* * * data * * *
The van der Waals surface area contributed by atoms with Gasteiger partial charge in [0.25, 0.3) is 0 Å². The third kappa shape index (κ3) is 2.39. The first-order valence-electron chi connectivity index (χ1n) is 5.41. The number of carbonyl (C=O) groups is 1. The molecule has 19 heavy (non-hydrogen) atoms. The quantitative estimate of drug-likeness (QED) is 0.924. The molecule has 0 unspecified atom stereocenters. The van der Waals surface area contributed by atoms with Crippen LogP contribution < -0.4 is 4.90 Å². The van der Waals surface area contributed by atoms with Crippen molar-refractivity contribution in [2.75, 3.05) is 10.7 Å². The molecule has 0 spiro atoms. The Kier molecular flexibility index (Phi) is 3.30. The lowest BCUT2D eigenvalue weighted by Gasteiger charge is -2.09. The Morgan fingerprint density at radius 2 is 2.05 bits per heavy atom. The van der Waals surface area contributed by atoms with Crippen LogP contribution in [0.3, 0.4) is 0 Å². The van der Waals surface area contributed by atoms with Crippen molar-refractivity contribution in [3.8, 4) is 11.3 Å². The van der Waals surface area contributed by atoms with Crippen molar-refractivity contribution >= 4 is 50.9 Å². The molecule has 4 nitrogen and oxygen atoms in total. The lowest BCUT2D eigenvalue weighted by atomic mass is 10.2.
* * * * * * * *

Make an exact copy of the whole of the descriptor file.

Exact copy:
The van der Waals surface area contributed by atoms with Gasteiger partial charge in [0.25, 0.3) is 0 Å². The third kappa shape index (κ3) is 2.39. The first-order valence-electron chi connectivity index (χ1n) is 5.41. The number of carbonyl (C=O) groups is 1. The molecule has 19 heavy (non-hydrogen) atoms. The quantitative estimate of drug-likeness (QED) is 0.924. The molecule has 0 unspecified atom stereocenters. The van der Waals surface area contributed by atoms with Crippen LogP contribution < -0.4 is 4.90 Å². The van der Waals surface area contributed by atoms with Crippen molar-refractivity contribution in [2.75, 3.05) is 10.7 Å². The molecule has 0 spiro atoms. The Kier molecular flexibility index (Phi) is 3.30. The lowest BCUT2D eigenvalue weighted by Gasteiger charge is -2.09. The Morgan fingerprint density at radius 2 is 2.05 bits per heavy atom. The van der Waals surface area contributed by atoms with Crippen LogP contribution in [0.3, 0.4) is 0 Å². The van der Waals surface area contributed by atoms with Crippen molar-refractivity contribution in [3.8, 4) is 11.3 Å². The van der Waals surface area contributed by atoms with Crippen molar-refractivity contribution >= 4 is 50.9 Å². The molecule has 4 nitrogen and oxygen atoms in total. The lowest BCUT2D eigenvalue weighted by atomic mass is 10.2.